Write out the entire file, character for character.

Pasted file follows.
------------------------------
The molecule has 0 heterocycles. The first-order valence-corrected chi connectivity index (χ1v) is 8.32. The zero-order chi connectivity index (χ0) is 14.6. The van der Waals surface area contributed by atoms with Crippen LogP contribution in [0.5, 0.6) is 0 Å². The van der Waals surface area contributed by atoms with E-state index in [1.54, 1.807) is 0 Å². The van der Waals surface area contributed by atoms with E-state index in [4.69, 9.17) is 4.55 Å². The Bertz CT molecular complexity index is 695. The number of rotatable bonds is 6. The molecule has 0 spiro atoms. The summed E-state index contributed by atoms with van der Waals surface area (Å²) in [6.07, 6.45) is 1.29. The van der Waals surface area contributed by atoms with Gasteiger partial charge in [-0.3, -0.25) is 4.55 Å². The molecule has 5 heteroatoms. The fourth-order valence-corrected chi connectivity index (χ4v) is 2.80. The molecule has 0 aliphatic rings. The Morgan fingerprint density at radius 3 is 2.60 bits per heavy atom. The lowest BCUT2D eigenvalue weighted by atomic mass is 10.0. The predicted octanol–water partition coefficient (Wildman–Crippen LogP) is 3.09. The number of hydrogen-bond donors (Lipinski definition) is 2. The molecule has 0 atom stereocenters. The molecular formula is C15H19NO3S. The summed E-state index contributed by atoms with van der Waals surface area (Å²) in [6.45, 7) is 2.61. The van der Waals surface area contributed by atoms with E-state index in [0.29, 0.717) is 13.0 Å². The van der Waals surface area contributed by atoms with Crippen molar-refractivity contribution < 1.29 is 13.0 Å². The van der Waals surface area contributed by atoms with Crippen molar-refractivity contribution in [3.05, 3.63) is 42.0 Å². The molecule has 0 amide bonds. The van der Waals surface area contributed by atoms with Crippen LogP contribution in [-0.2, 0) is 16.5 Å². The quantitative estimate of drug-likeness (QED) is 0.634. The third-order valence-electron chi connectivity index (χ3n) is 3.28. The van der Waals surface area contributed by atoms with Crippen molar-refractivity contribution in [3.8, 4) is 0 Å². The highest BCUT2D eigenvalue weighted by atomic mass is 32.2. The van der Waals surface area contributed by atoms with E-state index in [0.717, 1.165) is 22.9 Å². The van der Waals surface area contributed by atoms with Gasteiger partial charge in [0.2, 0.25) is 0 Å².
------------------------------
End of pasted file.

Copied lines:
The molecule has 0 heterocycles. The first-order valence-corrected chi connectivity index (χ1v) is 8.32. The zero-order chi connectivity index (χ0) is 14.6. The van der Waals surface area contributed by atoms with Crippen LogP contribution in [0.5, 0.6) is 0 Å². The van der Waals surface area contributed by atoms with E-state index in [1.54, 1.807) is 0 Å². The van der Waals surface area contributed by atoms with E-state index in [4.69, 9.17) is 4.55 Å². The Bertz CT molecular complexity index is 695. The number of rotatable bonds is 6. The molecule has 0 spiro atoms. The summed E-state index contributed by atoms with van der Waals surface area (Å²) in [6.07, 6.45) is 1.29. The van der Waals surface area contributed by atoms with Gasteiger partial charge in [-0.3, -0.25) is 4.55 Å². The molecule has 5 heteroatoms. The fourth-order valence-corrected chi connectivity index (χ4v) is 2.80. The molecule has 0 aliphatic rings. The Morgan fingerprint density at radius 3 is 2.60 bits per heavy atom. The lowest BCUT2D eigenvalue weighted by atomic mass is 10.0. The predicted octanol–water partition coefficient (Wildman–Crippen LogP) is 3.09. The number of hydrogen-bond donors (Lipinski definition) is 2. The molecule has 0 atom stereocenters. The molecular formula is C15H19NO3S. The summed E-state index contributed by atoms with van der Waals surface area (Å²) in [6.45, 7) is 2.61. The van der Waals surface area contributed by atoms with E-state index in [0.29, 0.717) is 13.0 Å². The van der Waals surface area contributed by atoms with Crippen molar-refractivity contribution < 1.29 is 13.0 Å². The van der Waals surface area contributed by atoms with Crippen molar-refractivity contribution in [3.05, 3.63) is 42.0 Å². The molecule has 0 amide bonds. The van der Waals surface area contributed by atoms with Crippen LogP contribution in [-0.2, 0) is 16.5 Å². The quantitative estimate of drug-likeness (QED) is 0.634. The third-order valence-electron chi connectivity index (χ3n) is 3.28. The van der Waals surface area contributed by atoms with Crippen molar-refractivity contribution in [3.8, 4) is 0 Å². The highest BCUT2D eigenvalue weighted by atomic mass is 32.2. The van der Waals surface area contributed by atoms with E-state index in [0.717, 1.165) is 22.9 Å². The van der Waals surface area contributed by atoms with Gasteiger partial charge in [0.2, 0.25) is 0 Å².